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Denis Menchov (Rabobank) became the first Russian since Pavel Tonkov to don the maglia rosa after his impressive performance in Thursday’s 60.6km time trial along the Cinque Terre.
The 31-year-old is already a winner of two editions of the Vuelta a España and takes a slender, 20-second lead to Levi Leipheimer (Astana) going into the decisive second half of the 2009 Giro d’Italia.
Menchov spoke to the assembled Giro media following his victory. Here are excerpts from the press conference:
Question: Were the time differences as you expected?
Denis Menchov: I expected more or less these differences to Di Luca. I knew he was in good condition. I was hoping it would possible I could get some more seconds of differences, but he was very strong.
Q: Is the Rabobank team strong enough to defend the jersey all the way to Rome?
DM: I think if you compare it with other teams, perhaps like a team like Liquigas, maybe we’re not as strong or as interested in this race. We have a team that’s improving and getting better and better. I think we have a better team than people realize.
Q: Do you fear the attacks that will come from your challengers?
DM: They have to attack, that’s normal. Leipheimer and Di Luca are the most dangerous, but there are others like Pellizotti, Basso and Sastre. They are riders with experience, you cannot count them out.
Q: You said you are on better form than last year, but did today’s performance exceed your expectations?
DM: I think that it’s true that I came here better than last year, but today was a great day without a doubt. It was more or less like I expected. I knew that when I am in good conditions, I am going better and better every day, I could fight for a victory in this stage and be in good position in the classification.
Q: You have the first pink jersey since Tonkov, what does it mean for you personally to have the maglia rosa and what does it signify for Russian cycling?
DM: It’s a great personal satisfaction to have the leader’s jersey, because my specialty is the big grand tours. I don’t necessarily have any special feelings to be the first Russian since Tonkov in the pink jersey, but for Russia it’s certainly important. It will give enthusiasm to the Russia cycling. It also exists.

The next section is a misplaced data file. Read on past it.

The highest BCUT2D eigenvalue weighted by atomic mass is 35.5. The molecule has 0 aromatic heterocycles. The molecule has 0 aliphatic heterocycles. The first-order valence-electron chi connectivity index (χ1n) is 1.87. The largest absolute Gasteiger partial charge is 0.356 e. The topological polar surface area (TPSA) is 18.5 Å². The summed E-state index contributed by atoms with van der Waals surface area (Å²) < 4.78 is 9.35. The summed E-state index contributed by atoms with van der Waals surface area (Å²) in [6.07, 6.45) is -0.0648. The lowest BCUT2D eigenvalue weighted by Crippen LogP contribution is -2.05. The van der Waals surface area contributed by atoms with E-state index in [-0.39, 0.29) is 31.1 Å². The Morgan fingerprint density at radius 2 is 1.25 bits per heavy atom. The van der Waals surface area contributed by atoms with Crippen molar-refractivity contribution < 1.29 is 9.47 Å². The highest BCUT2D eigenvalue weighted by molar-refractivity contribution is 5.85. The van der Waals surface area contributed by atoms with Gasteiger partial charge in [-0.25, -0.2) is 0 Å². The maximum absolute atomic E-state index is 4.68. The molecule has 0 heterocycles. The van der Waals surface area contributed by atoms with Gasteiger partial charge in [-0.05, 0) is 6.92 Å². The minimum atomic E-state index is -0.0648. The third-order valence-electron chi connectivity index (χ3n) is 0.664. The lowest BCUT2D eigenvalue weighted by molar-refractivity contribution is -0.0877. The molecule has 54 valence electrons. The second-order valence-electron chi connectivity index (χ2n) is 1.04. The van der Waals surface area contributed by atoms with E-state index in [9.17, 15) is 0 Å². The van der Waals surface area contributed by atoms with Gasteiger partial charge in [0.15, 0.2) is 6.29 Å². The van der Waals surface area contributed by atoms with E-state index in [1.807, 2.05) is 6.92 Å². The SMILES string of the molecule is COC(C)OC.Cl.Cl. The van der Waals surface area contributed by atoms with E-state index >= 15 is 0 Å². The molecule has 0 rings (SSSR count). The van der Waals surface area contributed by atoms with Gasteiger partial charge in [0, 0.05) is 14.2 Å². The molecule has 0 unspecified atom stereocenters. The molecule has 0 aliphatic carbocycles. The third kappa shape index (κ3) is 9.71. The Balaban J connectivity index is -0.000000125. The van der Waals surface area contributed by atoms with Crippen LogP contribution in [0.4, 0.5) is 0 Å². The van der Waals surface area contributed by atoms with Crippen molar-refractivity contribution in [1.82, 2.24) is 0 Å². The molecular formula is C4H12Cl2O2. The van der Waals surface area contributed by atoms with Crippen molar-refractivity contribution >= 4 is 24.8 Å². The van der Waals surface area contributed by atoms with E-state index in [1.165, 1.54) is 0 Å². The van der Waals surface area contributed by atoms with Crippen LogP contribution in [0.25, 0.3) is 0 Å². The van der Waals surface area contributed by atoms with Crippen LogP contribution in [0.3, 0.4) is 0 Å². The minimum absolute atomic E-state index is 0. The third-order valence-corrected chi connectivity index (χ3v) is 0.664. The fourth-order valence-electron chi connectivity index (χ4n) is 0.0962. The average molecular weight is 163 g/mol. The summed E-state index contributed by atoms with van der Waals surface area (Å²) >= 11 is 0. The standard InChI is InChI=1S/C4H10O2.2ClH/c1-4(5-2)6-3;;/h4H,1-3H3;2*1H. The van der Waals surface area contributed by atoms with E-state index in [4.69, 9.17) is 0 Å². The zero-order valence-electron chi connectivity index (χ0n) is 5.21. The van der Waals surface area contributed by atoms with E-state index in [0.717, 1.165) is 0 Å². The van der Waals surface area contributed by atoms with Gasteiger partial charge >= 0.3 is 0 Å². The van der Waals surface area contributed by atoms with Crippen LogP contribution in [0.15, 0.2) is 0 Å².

Q: How did the crash of Pedro Horrillo crash affect the team?
DM: The big types of accidents always push you down a little bit; it affects you. It was a big shock. For Pedro, he’s important for the team. He’s experienced, he can always finish a grand tour. He’s an important piece of the team. Thankfully, it appears that everything has turned out OK for him and that he can recover as quickly as possible. That’s why I dedicated the pink jersey to him. We had a big scare and now Pedro will realize that we’re winning and we dedicate it to him. That will make him happy.
Q: You won two Vueltas, how will those victories help you here?
DM: Each one is different. Cycling is not a sport that is like mathematics. One day you put on the leader’s jersey, then a few days later you have a problem. You can never predict what’s going to happen. You have to just hang in there until the final, when you can have resolved everything and put it in its place.
Q: Is it better for you to ride defensively or to ride aggressively?
DM: Well, it’s always better to be in the lead. Now I have the experience. You have to take advantage of every situation. If you want to win this race, you have to look for opportunities. We are going to be aggressive when the opportunity is appropriate.
Q: Who do you fear most of your principal adversaries, Leipheimer or Di Luca?
DM: I have to say, with his experience in time trial, Levi was very dangerous today. For the rest of the Giro, with what he is demonstrating so far with his form and his motivation, perhaps Di Luca is the most dangerous. He’s a rider who can sprint, who looks for bonuses, perhaps he’s a little bit more dangerous.
Q: Are you improving your time trialing at the expense of losing it in the mountains?
DM: Every year I am better and better. I understand better how to race, because I am now 31. I have more experience, (not) because I have changed preparation, or that before I was a chrono man and now I am a climber. It’s been a steady progression. I’m a little bit better in everything each year, that’s why.
Q: Will Armstrong be a decisive worker for Leipheimer?
DM: I don’t have to fear that. It’s clear that Armstrong is a great rider and he has tremendous capacity. If he has to help Leiphemier in decisive moments, he will. Armstrong is very important for Levi, without a doubt. Everyone knows that.